A gorgeous debut from Charlotte Le Bon, Falcon Lake is a haunting coming-of-age tale. She has created a stunning, emotional and captivating film that you won’t soon forget – you will love this film.
Bastien (Joseph Engel) and Chloé (Sara Montpetit) spend their summer vacation with their families at a lake cabin in Quebec haunted by a ghost legend. Ready to overcome his worst fears to earn a place in Chloé’s heart, the holiday becomes a turbulent pivotal moment for the young boy.
For this to be Charlotte Le Bon’s directorial debut is sensational, a story that could take the easy road and be a simple summer coming-of-age story is transformed into something wholly uneasy. You can never rid yourself of the dread surrounding Falcon Lake, amplified by our opening of watching Chloé lying motionless in the lake. We see the evolution of the relationship between the two teens, yet you can’t shake the feeling that something isn’t right. That impending darkness is coming for these characters, one that we are not prepared for.
Cinematographer Kristof Brandl’s use of natural light throughout provides an almost ethereal feel to Falcon Lake. It greatly removes us from the idea that this story is as simple as we would think. Dark-edged 16mm photography echoes the tone that Le Bon is after, and goodness, is it effective. Le Bon continually plays against expectation; like that opening shot, she holds onto something that should be foreboding, whether the lake or forests. Instead, we continually get these lingering shots that amp up the unease. It is expertly done to lead us astray and really subverts what we are to expect of her film.
Those of us who were teenagers and had a crush on a neighbour or a person you are in close proximity to who is a couple of years older than yourself will feel tremendously for Bastien. He is all in on Chloé, but with her hanging out with boys her age or older, he realises he has to try and grow up quickly, which isn’t practical for someone who is 13. He has to act stronger, tougher, and more mature than he is. Whether that is showing how well he can swim or saying he has seen a girl’s breasts before. He is stuck in a no-win situation, and Joseph Engel does some excellent work in getting that across in Falcon Lake,
Chloé is an interesting character in the film; she is just that bit older than Bastien, where in his eyes, she is this mature gorgeous girl with whom he gets to spend the summer. When in actuality, her confidence is quite fake; she has complete control of the young boy but next to none with those closest to her own age or that bit older. So as she continually struggles to get together with those she wants to, she leads Bastien along. She knows he is attracted to her and does just enough to keep along. Scenes at the lake as she pushes Bastien further and further into the lake at the allure of going topless and washing him and herself in the bathtub cement that point.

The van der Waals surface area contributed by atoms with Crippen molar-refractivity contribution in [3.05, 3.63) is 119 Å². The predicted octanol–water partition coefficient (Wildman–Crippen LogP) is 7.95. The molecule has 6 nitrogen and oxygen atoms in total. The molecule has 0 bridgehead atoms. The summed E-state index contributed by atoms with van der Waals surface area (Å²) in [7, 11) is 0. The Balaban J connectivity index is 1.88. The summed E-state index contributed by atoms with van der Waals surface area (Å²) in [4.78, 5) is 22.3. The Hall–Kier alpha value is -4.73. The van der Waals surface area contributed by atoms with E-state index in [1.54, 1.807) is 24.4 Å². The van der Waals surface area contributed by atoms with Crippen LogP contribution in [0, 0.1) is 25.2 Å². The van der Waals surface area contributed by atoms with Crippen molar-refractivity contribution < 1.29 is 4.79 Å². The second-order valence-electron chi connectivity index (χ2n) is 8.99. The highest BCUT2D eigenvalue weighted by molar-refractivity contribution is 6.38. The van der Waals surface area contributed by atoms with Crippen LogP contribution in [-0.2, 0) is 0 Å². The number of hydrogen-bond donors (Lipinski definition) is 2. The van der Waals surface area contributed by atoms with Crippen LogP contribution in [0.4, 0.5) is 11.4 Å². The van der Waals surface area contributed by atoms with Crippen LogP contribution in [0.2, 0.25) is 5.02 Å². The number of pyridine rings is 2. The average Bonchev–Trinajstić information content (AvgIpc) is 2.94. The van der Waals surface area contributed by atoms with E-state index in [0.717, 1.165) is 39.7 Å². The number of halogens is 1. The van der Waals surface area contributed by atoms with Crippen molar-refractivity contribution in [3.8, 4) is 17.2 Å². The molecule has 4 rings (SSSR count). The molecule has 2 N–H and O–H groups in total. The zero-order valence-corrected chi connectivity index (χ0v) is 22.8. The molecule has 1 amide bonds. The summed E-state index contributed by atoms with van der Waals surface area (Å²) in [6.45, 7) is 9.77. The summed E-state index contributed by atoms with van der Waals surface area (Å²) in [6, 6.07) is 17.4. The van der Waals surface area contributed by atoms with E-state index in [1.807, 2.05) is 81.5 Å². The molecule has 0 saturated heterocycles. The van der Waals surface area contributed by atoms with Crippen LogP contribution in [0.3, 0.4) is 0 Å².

However, the complexity of the character and the fantastic performance from Montpetit have us second-guessing that. Is she just teasing him to make herself feel attractive, or is she doing this to stop him from falling into the same trap as she did when she was his age? She is a 16-year-old who has seemingly grown up just that bit too quickly and has immense regrets. Her relationship with Bastien appears to be just as much attraction as it is protection, not just for Bastien but mentally for herself. Couple this with her overactive imagination. Is she using that story of the haunted lake to keep the child in her alive as she is being dragged into adulthood?
The teen’s relationship is the heart and soul of the film. They have great chemistry together, so as they become closer, whether, with hugs or sharing a bed to pour out their fears, you root for something great to happen for them. Not for them to get together but for them to learn from their summer together as companions. They enrapture you as a duo; like any friendship of people that age, it is a highly complicated time. The two’s performances are ones that will immediately have people take notice as they are talents that have the brightest of futures.
Like growing up through those adolescent years, Falcon Lake is a film centred on peer pressure. While growing up, it has moments where it can be light and funny. Though not very far behind are giant gulps of sadness rife with an affective atmosphere. Charlotte Le Bon has great promise as a filmmaker after this effort, a smart and stylish film that shows us that she isn’t someone to take lightly. She allows her young actors to be free with their performances giving them air to find themselves. All three are emerging talents who will not be ignored.
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